The term congenital dislocation of the hip dates back to the time of Hippocrates. This condition, also known as hip dysplasia or developmental dysplasia of the hip (DDH), has been diagnosed and treated for several hundred years. Most notably, Ortolani, an Italian pediatrician in the early 1900s, evaluated, diagnosed, and began treating hip dysplasia. Galeazzi later reviewed more than 12,000 cases of DDH and reported the association between apparent shortening of the flexed femur and hip dislocation. Since then, significant progress has been made in the evaluation and treatment of DDH.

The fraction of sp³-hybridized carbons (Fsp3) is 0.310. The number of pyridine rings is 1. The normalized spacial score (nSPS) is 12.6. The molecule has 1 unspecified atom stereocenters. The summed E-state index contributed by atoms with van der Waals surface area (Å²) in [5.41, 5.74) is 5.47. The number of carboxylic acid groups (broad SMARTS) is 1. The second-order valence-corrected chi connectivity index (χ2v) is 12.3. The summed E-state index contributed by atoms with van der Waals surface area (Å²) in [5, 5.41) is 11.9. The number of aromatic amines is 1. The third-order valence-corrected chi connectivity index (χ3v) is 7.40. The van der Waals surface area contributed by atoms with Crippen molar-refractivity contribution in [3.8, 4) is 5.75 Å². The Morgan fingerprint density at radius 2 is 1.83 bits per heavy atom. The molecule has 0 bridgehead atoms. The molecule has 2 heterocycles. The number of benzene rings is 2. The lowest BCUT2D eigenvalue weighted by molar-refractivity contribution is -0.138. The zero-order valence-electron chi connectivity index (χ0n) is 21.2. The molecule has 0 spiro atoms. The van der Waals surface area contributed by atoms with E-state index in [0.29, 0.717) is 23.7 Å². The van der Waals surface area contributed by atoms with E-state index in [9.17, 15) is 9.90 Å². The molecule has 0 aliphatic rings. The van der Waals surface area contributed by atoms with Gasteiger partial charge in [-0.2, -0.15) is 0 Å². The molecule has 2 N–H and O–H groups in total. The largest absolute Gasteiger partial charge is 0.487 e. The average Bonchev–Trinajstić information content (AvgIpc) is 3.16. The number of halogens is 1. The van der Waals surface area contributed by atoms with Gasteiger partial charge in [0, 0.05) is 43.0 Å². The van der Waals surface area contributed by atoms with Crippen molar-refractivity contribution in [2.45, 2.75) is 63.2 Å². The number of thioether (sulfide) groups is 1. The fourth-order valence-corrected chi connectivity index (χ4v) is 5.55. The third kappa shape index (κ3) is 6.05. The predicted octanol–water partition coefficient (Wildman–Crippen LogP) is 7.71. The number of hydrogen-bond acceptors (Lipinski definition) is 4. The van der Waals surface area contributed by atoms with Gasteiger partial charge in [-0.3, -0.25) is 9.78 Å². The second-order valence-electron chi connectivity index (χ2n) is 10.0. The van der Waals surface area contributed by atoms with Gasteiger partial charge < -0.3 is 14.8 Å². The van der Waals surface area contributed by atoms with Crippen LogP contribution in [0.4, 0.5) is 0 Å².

The definition of DDH is not universally agreed upon. Typically, the term DDH is used in referring to patients who are born with dislocation or instability of the hip, which may then result in hip dysplasia. More broadly, DDH may be defined simply as abnormal growth of the hip. Abnormal development of the hip includes the osseous structures, such as the acetabulum and the proximal femur, as well as the labrum, capsule, and other soft tissues. This condition may occur at any time, from conception to skeletal maturity. The author prefers to use the term hip dysplasia, considering it both simpler and more accurate. Internationally, this disorder is still referred to as congenital dislocation of the hip.